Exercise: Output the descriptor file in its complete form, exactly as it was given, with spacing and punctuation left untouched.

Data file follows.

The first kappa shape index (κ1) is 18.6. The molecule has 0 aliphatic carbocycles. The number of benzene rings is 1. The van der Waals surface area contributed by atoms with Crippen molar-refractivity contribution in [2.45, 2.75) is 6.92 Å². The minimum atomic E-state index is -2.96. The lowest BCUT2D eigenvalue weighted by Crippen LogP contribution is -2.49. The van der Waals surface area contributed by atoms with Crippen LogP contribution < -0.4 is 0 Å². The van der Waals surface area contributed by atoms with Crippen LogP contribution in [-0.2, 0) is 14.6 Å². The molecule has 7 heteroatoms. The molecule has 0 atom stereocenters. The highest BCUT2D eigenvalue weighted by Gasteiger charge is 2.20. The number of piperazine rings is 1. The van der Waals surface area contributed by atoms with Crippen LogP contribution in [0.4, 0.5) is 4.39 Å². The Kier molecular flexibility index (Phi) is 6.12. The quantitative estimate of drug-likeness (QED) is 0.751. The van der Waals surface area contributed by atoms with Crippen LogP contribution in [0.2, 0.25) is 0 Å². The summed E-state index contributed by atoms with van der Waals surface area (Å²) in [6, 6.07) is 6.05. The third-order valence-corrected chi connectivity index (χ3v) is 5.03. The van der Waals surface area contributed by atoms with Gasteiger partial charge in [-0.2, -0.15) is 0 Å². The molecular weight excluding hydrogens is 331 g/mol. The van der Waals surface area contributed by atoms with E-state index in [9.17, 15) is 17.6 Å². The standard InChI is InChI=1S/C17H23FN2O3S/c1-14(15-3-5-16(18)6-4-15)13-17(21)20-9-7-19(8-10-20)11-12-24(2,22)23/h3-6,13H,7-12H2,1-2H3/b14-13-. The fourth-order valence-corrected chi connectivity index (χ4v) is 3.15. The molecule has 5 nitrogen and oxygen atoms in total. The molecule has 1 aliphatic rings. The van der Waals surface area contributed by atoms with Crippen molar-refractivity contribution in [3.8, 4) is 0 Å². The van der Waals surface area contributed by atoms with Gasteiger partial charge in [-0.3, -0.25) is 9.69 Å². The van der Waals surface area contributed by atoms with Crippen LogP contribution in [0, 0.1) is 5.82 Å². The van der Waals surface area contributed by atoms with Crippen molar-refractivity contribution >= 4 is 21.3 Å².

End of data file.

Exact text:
The first kappa shape index (κ1) is 18.6. The molecule has 0 aliphatic carbocycles. The number of benzene rings is 1. The van der Waals surface area contributed by atoms with Crippen molar-refractivity contribution in [2.45, 2.75) is 6.92 Å². The minimum atomic E-state index is -2.96. The lowest BCUT2D eigenvalue weighted by Crippen LogP contribution is -2.49. The van der Waals surface area contributed by atoms with Crippen LogP contribution < -0.4 is 0 Å². The van der Waals surface area contributed by atoms with Crippen LogP contribution in [-0.2, 0) is 14.6 Å². The molecule has 7 heteroatoms. The molecule has 0 atom stereocenters. The highest BCUT2D eigenvalue weighted by Gasteiger charge is 2.20. The number of piperazine rings is 1. The van der Waals surface area contributed by atoms with Crippen LogP contribution in [0.4, 0.5) is 4.39 Å². The Kier molecular flexibility index (Phi) is 6.12. The quantitative estimate of drug-likeness (QED) is 0.751. The van der Waals surface area contributed by atoms with Crippen LogP contribution in [0.2, 0.25) is 0 Å². The summed E-state index contributed by atoms with van der Waals surface area (Å²) in [6, 6.07) is 6.05. The third-order valence-corrected chi connectivity index (χ3v) is 5.03. The van der Waals surface area contributed by atoms with Gasteiger partial charge in [-0.2, -0.15) is 0 Å². The molecular weight excluding hydrogens is 331 g/mol. The van der Waals surface area contributed by atoms with E-state index in [9.17, 15) is 17.6 Å². The standard InChI is InChI=1S/C17H23FN2O3S/c1-14(15-3-5-16(18)6-4-15)13-17(21)20-9-7-19(8-10-20)11-12-24(2,22)23/h3-6,13H,7-12H2,1-2H3/b14-13-. The fourth-order valence-corrected chi connectivity index (χ4v) is 3.15. The molecule has 5 nitrogen and oxygen atoms in total. The molecule has 1 aliphatic rings. The van der Waals surface area contributed by atoms with Crippen molar-refractivity contribution in [3.8, 4) is 0 Å². The van der Waals surface area contributed by atoms with Gasteiger partial charge in [-0.3, -0.25) is 9.69 Å². The van der Waals surface area contributed by atoms with Crippen LogP contribution in [0, 0.1) is 5.82 Å². The van der Waals surface area contributed by atoms with Crippen molar-refractivity contribution >= 4 is 21.3 Å².